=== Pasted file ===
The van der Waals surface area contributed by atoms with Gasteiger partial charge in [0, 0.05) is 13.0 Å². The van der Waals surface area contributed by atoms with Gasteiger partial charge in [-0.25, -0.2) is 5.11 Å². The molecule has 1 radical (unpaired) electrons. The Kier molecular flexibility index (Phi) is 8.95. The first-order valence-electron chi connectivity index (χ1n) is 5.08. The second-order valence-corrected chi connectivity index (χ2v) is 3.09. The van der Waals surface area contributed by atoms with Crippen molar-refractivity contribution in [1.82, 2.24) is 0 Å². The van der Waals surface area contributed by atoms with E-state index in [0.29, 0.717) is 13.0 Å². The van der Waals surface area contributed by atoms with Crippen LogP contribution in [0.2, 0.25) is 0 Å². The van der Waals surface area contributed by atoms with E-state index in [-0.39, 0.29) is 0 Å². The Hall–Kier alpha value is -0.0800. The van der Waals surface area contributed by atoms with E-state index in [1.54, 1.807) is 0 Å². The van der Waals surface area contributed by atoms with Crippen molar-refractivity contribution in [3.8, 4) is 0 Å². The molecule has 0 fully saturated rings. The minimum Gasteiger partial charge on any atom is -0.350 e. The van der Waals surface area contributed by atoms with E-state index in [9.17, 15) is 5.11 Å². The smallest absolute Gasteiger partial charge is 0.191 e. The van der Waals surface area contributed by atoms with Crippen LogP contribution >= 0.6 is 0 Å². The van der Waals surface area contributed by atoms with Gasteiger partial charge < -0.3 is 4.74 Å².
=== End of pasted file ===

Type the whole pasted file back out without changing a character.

The van der Waals surface area contributed by atoms with Gasteiger partial charge in [0, 0.05) is 13.0 Å². The van der Waals surface area contributed by atoms with Gasteiger partial charge in [-0.25, -0.2) is 5.11 Å². The molecule has 1 radical (unpaired) electrons. The Kier molecular flexibility index (Phi) is 8.95. The first-order valence-electron chi connectivity index (χ1n) is 5.08. The second-order valence-corrected chi connectivity index (χ2v) is 3.09. The van der Waals surface area contributed by atoms with Crippen molar-refractivity contribution in [1.82, 2.24) is 0 Å². The van der Waals surface area contributed by atoms with E-state index in [0.29, 0.717) is 13.0 Å². The van der Waals surface area contributed by atoms with Crippen LogP contribution in [0.2, 0.25) is 0 Å². The van der Waals surface area contributed by atoms with E-state index in [-0.39, 0.29) is 0 Å². The Hall–Kier alpha value is -0.0800. The van der Waals surface area contributed by atoms with E-state index in [1.54, 1.807) is 0 Å². The van der Waals surface area contributed by atoms with Crippen molar-refractivity contribution in [3.8, 4) is 0 Å². The molecule has 0 fully saturated rings. The minimum Gasteiger partial charge on any atom is -0.350 e. The van der Waals surface area contributed by atoms with E-state index in [9.17, 15) is 5.11 Å². The smallest absolute Gasteiger partial charge is 0.191 e. The van der Waals surface area contributed by atoms with Crippen LogP contribution >= 0.6 is 0 Å². The van der Waals surface area contributed by atoms with Gasteiger partial charge < -0.3 is 4.74 Å².